» PREVIOUS COVERAGE: City seeks restraining order against council member running for mayor
The order is effective for 30 days and bars Adoma from acting as a councilmember, accessing non-public parts of City Hall, possessing any city property and “harassing or attempting to direct city staff and employees.”
Adoma said Friday that she was disappointed by the ruling, but that she will turn her attention to her mayoral campaign against incumbent Mayor Jason Lary. She was not present during the court proceedings.
“I believe in following the law. I'm going to fully comply,” she said, adding that this saga has “energized my supporters.”
The Georgia Constitution states that if an elected official seeks another office — and the term for that office starts more than 30 days before the term of the current office would end — then the office should be immediately declared vacant.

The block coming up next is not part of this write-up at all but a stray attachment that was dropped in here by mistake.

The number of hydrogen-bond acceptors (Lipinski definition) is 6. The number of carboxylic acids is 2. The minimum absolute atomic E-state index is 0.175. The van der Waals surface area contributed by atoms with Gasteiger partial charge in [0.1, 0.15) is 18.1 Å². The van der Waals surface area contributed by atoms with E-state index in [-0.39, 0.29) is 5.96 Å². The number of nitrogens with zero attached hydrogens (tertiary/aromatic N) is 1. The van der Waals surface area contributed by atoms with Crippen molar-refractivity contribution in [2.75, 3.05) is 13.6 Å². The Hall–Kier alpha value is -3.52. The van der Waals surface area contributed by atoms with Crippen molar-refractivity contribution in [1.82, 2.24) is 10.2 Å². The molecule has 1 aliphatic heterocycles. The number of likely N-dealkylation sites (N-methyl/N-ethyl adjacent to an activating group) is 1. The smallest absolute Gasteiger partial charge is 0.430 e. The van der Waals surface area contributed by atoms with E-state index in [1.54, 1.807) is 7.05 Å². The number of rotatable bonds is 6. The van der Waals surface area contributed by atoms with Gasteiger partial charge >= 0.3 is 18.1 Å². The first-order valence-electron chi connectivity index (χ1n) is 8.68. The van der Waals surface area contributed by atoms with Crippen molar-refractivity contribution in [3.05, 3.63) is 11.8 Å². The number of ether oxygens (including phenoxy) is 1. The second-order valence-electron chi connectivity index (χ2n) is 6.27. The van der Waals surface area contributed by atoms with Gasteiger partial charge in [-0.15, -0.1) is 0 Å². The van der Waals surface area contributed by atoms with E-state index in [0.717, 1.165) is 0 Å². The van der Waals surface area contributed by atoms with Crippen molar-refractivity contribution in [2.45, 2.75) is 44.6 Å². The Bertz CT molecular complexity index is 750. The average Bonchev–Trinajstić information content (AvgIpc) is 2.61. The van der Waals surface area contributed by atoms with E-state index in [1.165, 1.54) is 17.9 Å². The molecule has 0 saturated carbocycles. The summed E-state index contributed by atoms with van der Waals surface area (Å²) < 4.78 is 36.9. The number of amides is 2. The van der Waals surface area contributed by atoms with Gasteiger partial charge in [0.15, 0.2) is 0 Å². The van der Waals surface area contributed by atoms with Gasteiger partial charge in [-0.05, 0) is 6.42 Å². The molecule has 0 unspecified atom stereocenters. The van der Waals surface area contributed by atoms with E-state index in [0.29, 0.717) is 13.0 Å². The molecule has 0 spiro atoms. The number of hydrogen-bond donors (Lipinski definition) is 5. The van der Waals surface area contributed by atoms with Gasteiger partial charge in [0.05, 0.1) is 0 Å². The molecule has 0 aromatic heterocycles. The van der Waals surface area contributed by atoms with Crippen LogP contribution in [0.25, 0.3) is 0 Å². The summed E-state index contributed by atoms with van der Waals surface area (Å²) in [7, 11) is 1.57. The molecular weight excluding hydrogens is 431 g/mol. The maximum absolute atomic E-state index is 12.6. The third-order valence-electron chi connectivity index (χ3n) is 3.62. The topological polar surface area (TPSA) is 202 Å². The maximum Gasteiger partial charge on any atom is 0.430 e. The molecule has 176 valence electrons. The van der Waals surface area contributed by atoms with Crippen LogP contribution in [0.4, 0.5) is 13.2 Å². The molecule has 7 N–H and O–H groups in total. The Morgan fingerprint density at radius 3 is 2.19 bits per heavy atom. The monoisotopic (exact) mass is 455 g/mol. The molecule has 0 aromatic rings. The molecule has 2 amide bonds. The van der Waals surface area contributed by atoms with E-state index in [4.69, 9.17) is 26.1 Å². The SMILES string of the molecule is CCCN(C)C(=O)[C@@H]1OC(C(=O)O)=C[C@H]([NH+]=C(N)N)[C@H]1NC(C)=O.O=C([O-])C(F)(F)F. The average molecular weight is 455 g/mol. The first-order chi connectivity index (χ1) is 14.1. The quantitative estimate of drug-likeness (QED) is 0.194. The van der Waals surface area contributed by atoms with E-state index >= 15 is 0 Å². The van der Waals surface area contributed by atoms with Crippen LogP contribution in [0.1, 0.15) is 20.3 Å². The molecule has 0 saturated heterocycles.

Diane Adoma during a candidates forum for the city of Stonecrest in 2017. Curtis Comptonfirstname.lastname@example.org
Adoma, elected in 2017 to represent District 5 in Stonecrest, would have roughly two more years left on her term. But she wanted to continue serving as a councilmember through the Nov. 5 election.
“I was concerned about my constituents being unrepresented,” she told The Atlanta Journal-Constitution earlier this week.
Adoma went to Monday’s meeting and took her usual seat, but her nameplate had been removed and she was mostly ignored by city staff and the other officials.
She launched a legal challenge against the law ordering her to vacate her seat, but her emergency injunction was denied Monday.
The city has called for a special election for Adoma’s seat to be held Nov. 5, the same general election day where voters will decide who will be mayor. The qualifying period for that seat is scheduled for Sept. 3-5.
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Luckily, everyone made it out alive.